Skip to main content

Climate Change Institute

« Back to previous page

Archaeological Exploration of the Cotahuasi Highlands, Southern Peru

Kurt Rademaker (CCI), David Reid (Anthropology Dept.)

Kurt Radamaker

Journal entries page 2

Page 1, Page 3, Gallery of Photos

The Coast to the Oasis.  Kurt writes:

Our first week of survey has been incredibly productive.  We have discovered dozens of new sites in the coastal and lomas ecozones.  The sites in the coastal zone are all shell middens, many of which contain artifacts made of Alca obsidian and petrified wood from higher elevations.  These sites are either small camps or processing locales up to 400 m elevation.  Lomas sites have locally occurring lithic artifacts, as well as ground stone tools, likely used to process seeds, roots, or other plant materials.  The many sites in the lomas zone between 400 and 1,100 m elevation suggests that this ecozone was much more productive in the past than it is today.  Recent deforestation and overgrazing by livestock has sadly resulted in a profound degradation of this environment.  Protected examples of lomas vegetation can be found in the Lachay reserve north of Lima, and perhaps this area once looked like Lachay.  Beyond the upper elevation limit of the lomas along the canyon rim is absolute desert.  Not a stick of vegetation or a single animal can be found, except for vultures that circle me while I am walking through this moonscape.  Not surprisingly, there are no archaeological sites up here on the canyon rim.

Six hundred meters below within the canyon are small springs and riparian zones.  We follow the quebrada north as far as we can, but eventually it becomes a slot canyon with steep, high bedrock ledges and deep pools, impassable without technical canyoneering equipment.  Travel along the canyon floor to the highlands is impossible, and although travel is much easier along the canyon rims, there are no sources of water or plant or animal resources, and the terrain is rugged. 

To continue our survey work northward to Chuquibamba, David and I cross to a neighboring canyon and then descend back to the Quebrada Manga at the Chagenoc oasis, thrilled to break into our first cache of goodies.  In the next few days we discover and map the extent of petrified wood deposits accessed by the inhabitants of Quebrada Jaguay.  Not bad for the first half of the survey - over the next week and a half we will explore another 50 km of beautiful canyon country.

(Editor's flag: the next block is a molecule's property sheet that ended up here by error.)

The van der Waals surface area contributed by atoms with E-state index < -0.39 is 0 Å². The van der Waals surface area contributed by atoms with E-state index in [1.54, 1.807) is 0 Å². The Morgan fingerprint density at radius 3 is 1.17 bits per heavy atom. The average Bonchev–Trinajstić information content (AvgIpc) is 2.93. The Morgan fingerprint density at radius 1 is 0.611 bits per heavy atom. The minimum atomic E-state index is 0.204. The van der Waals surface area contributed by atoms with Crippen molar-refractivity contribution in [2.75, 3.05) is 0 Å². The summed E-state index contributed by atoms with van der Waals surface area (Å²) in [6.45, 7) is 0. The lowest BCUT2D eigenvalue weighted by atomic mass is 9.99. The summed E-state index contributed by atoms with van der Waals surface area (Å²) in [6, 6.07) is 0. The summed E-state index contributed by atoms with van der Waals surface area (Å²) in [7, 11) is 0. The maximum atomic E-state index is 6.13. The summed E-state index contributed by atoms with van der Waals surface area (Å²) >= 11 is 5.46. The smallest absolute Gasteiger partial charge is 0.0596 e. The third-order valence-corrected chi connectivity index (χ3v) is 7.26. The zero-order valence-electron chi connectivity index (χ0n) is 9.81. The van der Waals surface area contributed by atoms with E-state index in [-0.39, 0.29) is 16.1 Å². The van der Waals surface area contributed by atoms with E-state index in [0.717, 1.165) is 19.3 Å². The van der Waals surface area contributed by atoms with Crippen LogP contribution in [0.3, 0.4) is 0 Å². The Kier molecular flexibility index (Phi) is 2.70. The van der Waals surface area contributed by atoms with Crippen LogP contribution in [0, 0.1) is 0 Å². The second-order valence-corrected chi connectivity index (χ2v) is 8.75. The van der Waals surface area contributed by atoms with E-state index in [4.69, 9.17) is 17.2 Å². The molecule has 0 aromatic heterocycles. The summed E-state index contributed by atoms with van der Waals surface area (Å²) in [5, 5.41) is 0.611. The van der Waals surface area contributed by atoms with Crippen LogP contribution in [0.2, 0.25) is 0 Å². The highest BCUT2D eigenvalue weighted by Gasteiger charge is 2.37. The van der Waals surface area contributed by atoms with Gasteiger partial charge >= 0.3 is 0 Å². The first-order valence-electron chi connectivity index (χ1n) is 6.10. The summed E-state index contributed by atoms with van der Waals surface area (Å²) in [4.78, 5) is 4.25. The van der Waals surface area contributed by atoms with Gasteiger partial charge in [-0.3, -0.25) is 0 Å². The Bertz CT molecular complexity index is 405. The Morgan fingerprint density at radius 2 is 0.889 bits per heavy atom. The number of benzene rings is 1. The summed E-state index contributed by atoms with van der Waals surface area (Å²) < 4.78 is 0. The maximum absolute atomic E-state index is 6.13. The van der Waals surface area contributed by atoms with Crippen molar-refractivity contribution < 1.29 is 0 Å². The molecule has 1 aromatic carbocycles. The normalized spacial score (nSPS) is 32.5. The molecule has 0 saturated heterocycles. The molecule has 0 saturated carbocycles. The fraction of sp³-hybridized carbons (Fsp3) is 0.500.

Highland Rains. David writes:

The past few days we’ve seen dark ominous clouds roll over us seeking higher elevations.  The night before leaving Chagenoc, we were told by the old man who lodged at the orchard not to camp so close to the dry river bed; that the smoothed cobbles and boulders would soon awake with rushing water so strong it would carry us off with all our gear.

When we left the settlement, setting off for our camp 15 km away we understood.  I was walking alone in the middle of the river bed when I looked up and in the daze of the desert sun saw a mass of brown coming straight at me.  At first in complete surprise, I realized this was the outcome of the dark clouds, the head of the reawakened river.  For part of the next week we had to wade through the reactivated river, crisscrossing to newer terraces, camping out of reach of the flowing waters that will regenerate the canyon vegetation and the small orchard of fruit trees the old man resides in.

Page 1, Page 3, Gallery of Photos

© 2018 Climate Change Institute • University of Maine
Orono, ME 04469-5790 • Tel: 207-581-2190 • Fax: 207-581-1203
The University of Maine
Climate Change Institute UMaine